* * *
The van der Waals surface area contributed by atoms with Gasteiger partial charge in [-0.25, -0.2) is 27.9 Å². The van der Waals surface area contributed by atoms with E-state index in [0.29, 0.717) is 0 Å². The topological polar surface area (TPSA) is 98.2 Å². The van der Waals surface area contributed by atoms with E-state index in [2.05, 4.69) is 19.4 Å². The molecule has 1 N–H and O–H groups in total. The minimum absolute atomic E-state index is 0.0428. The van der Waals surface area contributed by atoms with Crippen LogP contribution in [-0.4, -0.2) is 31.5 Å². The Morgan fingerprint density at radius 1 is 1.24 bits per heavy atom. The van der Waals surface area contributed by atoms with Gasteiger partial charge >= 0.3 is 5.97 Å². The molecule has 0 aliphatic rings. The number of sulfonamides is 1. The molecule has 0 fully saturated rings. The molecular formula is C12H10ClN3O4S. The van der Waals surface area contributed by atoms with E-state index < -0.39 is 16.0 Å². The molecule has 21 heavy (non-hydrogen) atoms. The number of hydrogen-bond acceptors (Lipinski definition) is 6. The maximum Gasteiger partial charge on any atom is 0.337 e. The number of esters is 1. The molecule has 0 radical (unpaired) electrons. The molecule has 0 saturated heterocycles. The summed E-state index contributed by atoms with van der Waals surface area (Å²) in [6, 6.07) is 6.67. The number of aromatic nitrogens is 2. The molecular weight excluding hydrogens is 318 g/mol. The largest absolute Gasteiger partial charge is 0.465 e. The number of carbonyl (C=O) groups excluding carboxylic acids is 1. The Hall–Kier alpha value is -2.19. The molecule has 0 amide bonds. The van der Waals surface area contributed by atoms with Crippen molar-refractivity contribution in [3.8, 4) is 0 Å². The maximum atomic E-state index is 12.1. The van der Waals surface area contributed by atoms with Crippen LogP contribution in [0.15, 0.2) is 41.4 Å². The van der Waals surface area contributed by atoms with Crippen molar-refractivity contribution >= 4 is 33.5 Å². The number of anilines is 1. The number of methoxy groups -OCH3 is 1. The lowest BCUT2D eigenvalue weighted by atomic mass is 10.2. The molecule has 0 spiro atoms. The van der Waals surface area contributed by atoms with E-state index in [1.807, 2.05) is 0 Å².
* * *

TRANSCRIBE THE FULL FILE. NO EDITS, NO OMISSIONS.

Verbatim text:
The van der Waals surface area contributed by atoms with Gasteiger partial charge in [-0.25, -0.2) is 27.9 Å². The van der Waals surface area contributed by atoms with E-state index in [0.29, 0.717) is 0 Å². The topological polar surface area (TPSA) is 98.2 Å². The van der Waals surface area contributed by atoms with E-state index in [2.05, 4.69) is 19.4 Å². The molecule has 1 N–H and O–H groups in total. The minimum absolute atomic E-state index is 0.0428. The van der Waals surface area contributed by atoms with Crippen LogP contribution in [-0.4, -0.2) is 31.5 Å². The Morgan fingerprint density at radius 1 is 1.24 bits per heavy atom. The van der Waals surface area contributed by atoms with Gasteiger partial charge >= 0.3 is 5.97 Å². The molecule has 0 aliphatic rings. The number of sulfonamides is 1. The molecule has 0 fully saturated rings. The molecular formula is C12H10ClN3O4S. The van der Waals surface area contributed by atoms with E-state index < -0.39 is 16.0 Å². The molecule has 21 heavy (non-hydrogen) atoms. The number of hydrogen-bond acceptors (Lipinski definition) is 6. The maximum Gasteiger partial charge on any atom is 0.337 e. The number of esters is 1. The molecule has 0 radical (unpaired) electrons. The molecule has 0 saturated heterocycles. The summed E-state index contributed by atoms with van der Waals surface area (Å²) in [6, 6.07) is 6.67. The number of aromatic nitrogens is 2. The molecular weight excluding hydrogens is 318 g/mol. The largest absolute Gasteiger partial charge is 0.465 e. The number of carbonyl (C=O) groups excluding carboxylic acids is 1. The Hall–Kier alpha value is -2.19. The molecule has 0 amide bonds. The van der Waals surface area contributed by atoms with Crippen molar-refractivity contribution in [3.8, 4) is 0 Å². The maximum atomic E-state index is 12.1. The van der Waals surface area contributed by atoms with Crippen LogP contribution in [0.15, 0.2) is 41.4 Å². The van der Waals surface area contributed by atoms with Crippen molar-refractivity contribution >= 4 is 33.5 Å². The number of anilines is 1. The number of methoxy groups -OCH3 is 1. The lowest BCUT2D eigenvalue weighted by atomic mass is 10.2. The molecule has 0 spiro atoms. The van der Waals surface area contributed by atoms with E-state index in [1.807, 2.05) is 0 Å².